Review: 'Halloween Ends"


Halloween Ends raises one puzzling question: Why didn't it end a long time ago?


I was a huge fan of the original Halloween (1978). It was a true horror classic. Despite the modest budget, it was a horror movie that had it all: a great concept, a great script, a creepy great score, a great, young director and a really great break-out star. It worked, on every level.


It had the unnerving ending that has become the staple of all modern horror films. That is to say that it was a non-ending. Unlike the majority of classic horror films, the monster wasn’t killed or destroyed. He, or she, or it was still out there somewhere, lurking in the shadows, waiting to rise up. It could kill again. It could kill you, when you walked out of the theater on your way back to your car.


It would have been great to just end the story there. Halloween could have been a great stand- alone movie, one that scared the hell out of you and left you looking over your shoulder for the rest of your life.


But that’s not how things go in Hollywood. Once a studio stumbles upon a hit, the wheels begin to turn and plans get underway to cash in on the success. We have lived in a world of sequels and spin-offs for decades. Successful stories don’t end. Predictably, there are loose ends written into the scripts that set up the next movie in a seemingly endless chain.


It would be great if the follow-up movies were as good or better than the original, but, by and large, they never are. You can never recreate the freshness or novelty of the original. You can only do variations on a theme, and that wears out, over time.


And, so it is with Halloween. It has been a movie franchise in steady decline since the first installment hit the theaters 44 years ago.


Sure, you can crank up the sex, violence and gore, but you can never recapture the killer vibe that caught us off-guard in the first place and made us sit up and take notice.


Michael Myers (aka, “The Shape” as he appears in the credits) can’t be killed. He’s the boogeyman. He is pure evil. He can’t die. We know this. And while he appears to be dispatched at the end of each of the Halloween movies, we know better.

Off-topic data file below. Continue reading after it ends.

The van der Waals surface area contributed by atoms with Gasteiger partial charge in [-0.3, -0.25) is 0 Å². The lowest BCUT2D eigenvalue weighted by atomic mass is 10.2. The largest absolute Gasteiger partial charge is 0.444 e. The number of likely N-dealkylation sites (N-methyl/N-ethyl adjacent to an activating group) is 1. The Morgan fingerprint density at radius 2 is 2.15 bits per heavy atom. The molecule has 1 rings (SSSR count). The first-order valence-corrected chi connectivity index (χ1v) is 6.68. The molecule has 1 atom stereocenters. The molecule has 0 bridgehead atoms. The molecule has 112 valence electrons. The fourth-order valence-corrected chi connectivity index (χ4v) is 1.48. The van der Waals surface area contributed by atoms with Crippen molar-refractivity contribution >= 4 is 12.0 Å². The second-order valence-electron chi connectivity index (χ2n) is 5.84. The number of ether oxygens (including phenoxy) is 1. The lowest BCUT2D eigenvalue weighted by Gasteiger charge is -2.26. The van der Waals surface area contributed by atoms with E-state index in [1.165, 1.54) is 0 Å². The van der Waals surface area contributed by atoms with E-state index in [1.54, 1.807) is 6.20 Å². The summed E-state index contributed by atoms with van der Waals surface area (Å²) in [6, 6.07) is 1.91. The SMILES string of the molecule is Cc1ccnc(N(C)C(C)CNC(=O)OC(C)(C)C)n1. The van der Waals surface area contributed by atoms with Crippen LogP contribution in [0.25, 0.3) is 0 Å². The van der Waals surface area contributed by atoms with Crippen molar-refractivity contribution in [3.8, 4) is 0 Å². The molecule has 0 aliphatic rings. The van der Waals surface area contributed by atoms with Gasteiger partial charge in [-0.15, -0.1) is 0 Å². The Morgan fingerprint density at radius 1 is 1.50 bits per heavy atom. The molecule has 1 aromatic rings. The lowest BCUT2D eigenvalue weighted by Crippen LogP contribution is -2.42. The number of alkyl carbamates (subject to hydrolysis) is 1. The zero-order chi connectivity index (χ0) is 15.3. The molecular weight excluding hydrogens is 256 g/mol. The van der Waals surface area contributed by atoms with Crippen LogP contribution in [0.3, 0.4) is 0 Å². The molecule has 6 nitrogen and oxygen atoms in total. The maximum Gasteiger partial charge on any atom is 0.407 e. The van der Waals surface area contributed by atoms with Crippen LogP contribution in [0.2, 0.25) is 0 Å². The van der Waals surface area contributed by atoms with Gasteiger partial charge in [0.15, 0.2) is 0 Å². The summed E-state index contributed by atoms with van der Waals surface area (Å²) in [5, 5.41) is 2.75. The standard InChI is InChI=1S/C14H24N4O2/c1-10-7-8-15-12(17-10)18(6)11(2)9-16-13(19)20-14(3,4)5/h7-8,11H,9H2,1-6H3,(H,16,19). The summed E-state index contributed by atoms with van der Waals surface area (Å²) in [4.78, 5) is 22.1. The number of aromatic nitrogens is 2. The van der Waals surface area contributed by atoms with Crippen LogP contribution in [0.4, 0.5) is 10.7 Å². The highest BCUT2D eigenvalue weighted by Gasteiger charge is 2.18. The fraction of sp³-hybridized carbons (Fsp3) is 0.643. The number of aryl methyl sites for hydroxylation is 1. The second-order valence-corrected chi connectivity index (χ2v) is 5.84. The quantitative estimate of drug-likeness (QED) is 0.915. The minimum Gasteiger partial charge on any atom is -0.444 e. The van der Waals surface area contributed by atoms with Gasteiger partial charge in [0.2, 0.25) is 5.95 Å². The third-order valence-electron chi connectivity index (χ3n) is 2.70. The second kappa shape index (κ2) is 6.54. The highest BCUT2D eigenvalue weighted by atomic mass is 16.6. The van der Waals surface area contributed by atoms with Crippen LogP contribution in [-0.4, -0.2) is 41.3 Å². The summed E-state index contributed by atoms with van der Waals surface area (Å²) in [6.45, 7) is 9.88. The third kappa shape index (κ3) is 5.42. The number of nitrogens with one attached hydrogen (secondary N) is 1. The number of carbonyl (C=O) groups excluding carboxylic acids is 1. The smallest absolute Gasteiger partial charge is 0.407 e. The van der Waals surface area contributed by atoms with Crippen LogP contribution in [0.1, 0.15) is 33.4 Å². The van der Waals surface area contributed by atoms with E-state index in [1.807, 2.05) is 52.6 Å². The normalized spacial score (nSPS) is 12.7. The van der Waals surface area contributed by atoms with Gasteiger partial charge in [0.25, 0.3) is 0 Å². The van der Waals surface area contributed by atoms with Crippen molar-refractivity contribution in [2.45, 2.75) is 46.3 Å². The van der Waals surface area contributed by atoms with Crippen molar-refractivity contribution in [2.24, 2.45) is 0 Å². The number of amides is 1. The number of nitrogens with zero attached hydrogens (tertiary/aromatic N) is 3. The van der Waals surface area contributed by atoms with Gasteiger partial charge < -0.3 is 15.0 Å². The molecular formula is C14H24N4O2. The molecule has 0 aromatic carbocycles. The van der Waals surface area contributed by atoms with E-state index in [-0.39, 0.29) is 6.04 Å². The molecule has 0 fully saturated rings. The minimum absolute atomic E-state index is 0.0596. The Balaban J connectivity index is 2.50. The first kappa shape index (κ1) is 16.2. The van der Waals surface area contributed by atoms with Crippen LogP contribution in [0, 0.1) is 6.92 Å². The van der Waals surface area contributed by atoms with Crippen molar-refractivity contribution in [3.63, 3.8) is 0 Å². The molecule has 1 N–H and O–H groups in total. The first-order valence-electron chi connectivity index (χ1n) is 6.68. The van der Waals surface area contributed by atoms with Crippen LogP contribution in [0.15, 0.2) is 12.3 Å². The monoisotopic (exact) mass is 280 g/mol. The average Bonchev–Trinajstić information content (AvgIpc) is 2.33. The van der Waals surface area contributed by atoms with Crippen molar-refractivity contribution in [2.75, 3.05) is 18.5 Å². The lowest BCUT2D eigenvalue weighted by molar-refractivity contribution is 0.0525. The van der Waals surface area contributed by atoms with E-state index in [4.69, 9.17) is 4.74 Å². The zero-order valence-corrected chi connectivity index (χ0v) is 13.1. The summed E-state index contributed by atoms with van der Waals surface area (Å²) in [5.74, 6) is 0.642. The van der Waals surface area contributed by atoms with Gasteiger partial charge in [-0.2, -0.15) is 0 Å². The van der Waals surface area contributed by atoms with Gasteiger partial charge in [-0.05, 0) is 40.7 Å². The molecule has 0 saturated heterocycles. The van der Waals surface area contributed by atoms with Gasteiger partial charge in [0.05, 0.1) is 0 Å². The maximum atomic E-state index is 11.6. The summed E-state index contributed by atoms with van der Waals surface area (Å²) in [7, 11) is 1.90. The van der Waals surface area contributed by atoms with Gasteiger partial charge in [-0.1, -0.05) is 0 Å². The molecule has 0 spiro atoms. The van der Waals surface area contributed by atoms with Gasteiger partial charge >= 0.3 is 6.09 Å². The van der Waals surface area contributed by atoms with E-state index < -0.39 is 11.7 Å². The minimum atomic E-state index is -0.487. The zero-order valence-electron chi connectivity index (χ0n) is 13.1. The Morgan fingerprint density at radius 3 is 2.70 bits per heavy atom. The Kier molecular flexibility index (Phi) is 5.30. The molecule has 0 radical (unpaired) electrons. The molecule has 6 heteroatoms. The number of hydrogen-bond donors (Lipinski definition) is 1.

So, when I first saw the announcement for Halloween Ends, by first reaction was, “Yeah, right.”


You can’t destroy the indestructible. It would be like killing James Bond, right?


I’ll have more to say on that subject in an upcoming commentary on No Time to Die that’s been festering within me since its release.


Let’s just say that despite all the buzz that Michael Myers has finally met his long-awaited end, I’d bet anything that there is a script in the works and a shooting schedule in development for his return.


The hint is dropped squarely in Halloween Ends implying that evil can always take on a different form.


That sort of happens in this installment. Without giving away too much, Michael has an apprentice of sorts. It’s a 21-year-old (who looks like he’s in his 30s) who is wrongfully accused of murder.


He’s damaged goods. But he’s cute and he rides a motorcycle and Laurie wastes no time trying to fix him up with her granddaughter, Allyson. It’s a spectacularly bad idea in a movie brimming with bad ideas and boneheaded writing.


Fans of Michael Myers need to wait over half an hour before he makes his reappearance. And when he finally does, he is a mere shadow of his former, menacing self.


There are references to the innumerable Halloween movies for the die-hard fans. Several scenes must be contractually required in these movies—the butcher knife left on a table that disappears a few minutes later (letting you know that Michael is back) and the fan favorite shot of a character being pinned and strangled against a wall before being impaled with a large knife (always followed with the shot of the victim’s feet frantically kicking, becoming lifeless and then being covered by dripping blood).


Be assured, it’s in there.


I know that Jamie Lee Curtis is growing older, but beyond looking more weathered and worn, she appears to be just plain exhausted. And who could blame her or any actor who finds themselves caught in a recurring nightmare of a role that has become an endless feedback loop? I hope they paid her a lot of money.


Despite all the hype, Halloween Ends is nothing to shout, or scream about.


It would be wonderful if the title was true. Halloween should end. It should have ended following the final credits of the original film. But it won’t. And that’s probably the scariest thing about this mindless, rambling, stumbling franchise.

 

Halloween Ends is in theaters and streaming on Peacock.












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